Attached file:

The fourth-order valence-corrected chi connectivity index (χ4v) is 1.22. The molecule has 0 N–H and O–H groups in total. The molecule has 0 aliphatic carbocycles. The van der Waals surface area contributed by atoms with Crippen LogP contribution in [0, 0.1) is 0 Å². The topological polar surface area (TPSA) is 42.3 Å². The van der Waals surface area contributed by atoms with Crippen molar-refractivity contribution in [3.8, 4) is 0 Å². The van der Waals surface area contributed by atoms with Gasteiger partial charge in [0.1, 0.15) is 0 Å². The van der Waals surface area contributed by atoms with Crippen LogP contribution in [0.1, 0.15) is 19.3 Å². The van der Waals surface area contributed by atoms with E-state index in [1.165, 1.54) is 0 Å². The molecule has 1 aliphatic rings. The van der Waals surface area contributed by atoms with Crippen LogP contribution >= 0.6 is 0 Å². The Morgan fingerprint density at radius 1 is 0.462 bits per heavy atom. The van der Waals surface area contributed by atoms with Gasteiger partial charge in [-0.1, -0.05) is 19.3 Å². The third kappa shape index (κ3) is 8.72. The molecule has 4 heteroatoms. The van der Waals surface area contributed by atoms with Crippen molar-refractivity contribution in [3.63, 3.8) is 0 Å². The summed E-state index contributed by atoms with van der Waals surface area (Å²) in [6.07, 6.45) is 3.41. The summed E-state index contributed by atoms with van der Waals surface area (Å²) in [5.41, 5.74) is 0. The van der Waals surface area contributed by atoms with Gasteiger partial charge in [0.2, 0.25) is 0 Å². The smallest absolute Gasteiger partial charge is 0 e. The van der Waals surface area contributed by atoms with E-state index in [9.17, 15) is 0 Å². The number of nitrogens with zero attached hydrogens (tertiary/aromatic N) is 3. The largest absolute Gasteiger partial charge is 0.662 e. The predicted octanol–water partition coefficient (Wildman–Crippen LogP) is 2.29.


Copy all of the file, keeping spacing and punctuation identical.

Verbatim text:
The fourth-order valence-corrected chi connectivity index (χ4v) is 1.22. The molecule has 0 N–H and O–H groups in total. The molecule has 0 aliphatic carbocycles. The van der Waals surface area contributed by atoms with Crippen LogP contribution in [0, 0.1) is 0 Å². The topological polar surface area (TPSA) is 42.3 Å². The van der Waals surface area contributed by atoms with Crippen molar-refractivity contribution in [3.8, 4) is 0 Å². The van der Waals surface area contributed by atoms with Gasteiger partial charge in [0.1, 0.15) is 0 Å². The van der Waals surface area contributed by atoms with Crippen LogP contribution in [0.1, 0.15) is 19.3 Å². The van der Waals surface area contributed by atoms with E-state index in [1.165, 1.54) is 0 Å². The molecule has 1 aliphatic rings. The van der Waals surface area contributed by atoms with Crippen LogP contribution >= 0.6 is 0 Å². The Morgan fingerprint density at radius 1 is 0.462 bits per heavy atom. The van der Waals surface area contributed by atoms with Gasteiger partial charge in [-0.1, -0.05) is 19.3 Å². The third kappa shape index (κ3) is 8.72. The molecule has 4 heteroatoms. The van der Waals surface area contributed by atoms with Crippen molar-refractivity contribution in [3.63, 3.8) is 0 Å². The summed E-state index contributed by atoms with van der Waals surface area (Å²) in [6.07, 6.45) is 3.41. The summed E-state index contributed by atoms with van der Waals surface area (Å²) in [5.41, 5.74) is 0. The van der Waals surface area contributed by atoms with Gasteiger partial charge in [0.2, 0.25) is 0 Å². The smallest absolute Gasteiger partial charge is 0 e. The van der Waals surface area contributed by atoms with E-state index in [9.17, 15) is 0 Å². The number of nitrogens with zero attached hydrogens (tertiary/aromatic N) is 3. The largest absolute Gasteiger partial charge is 0.662 e. The predicted octanol–water partition coefficient (Wildman–Crippen LogP) is 2.29.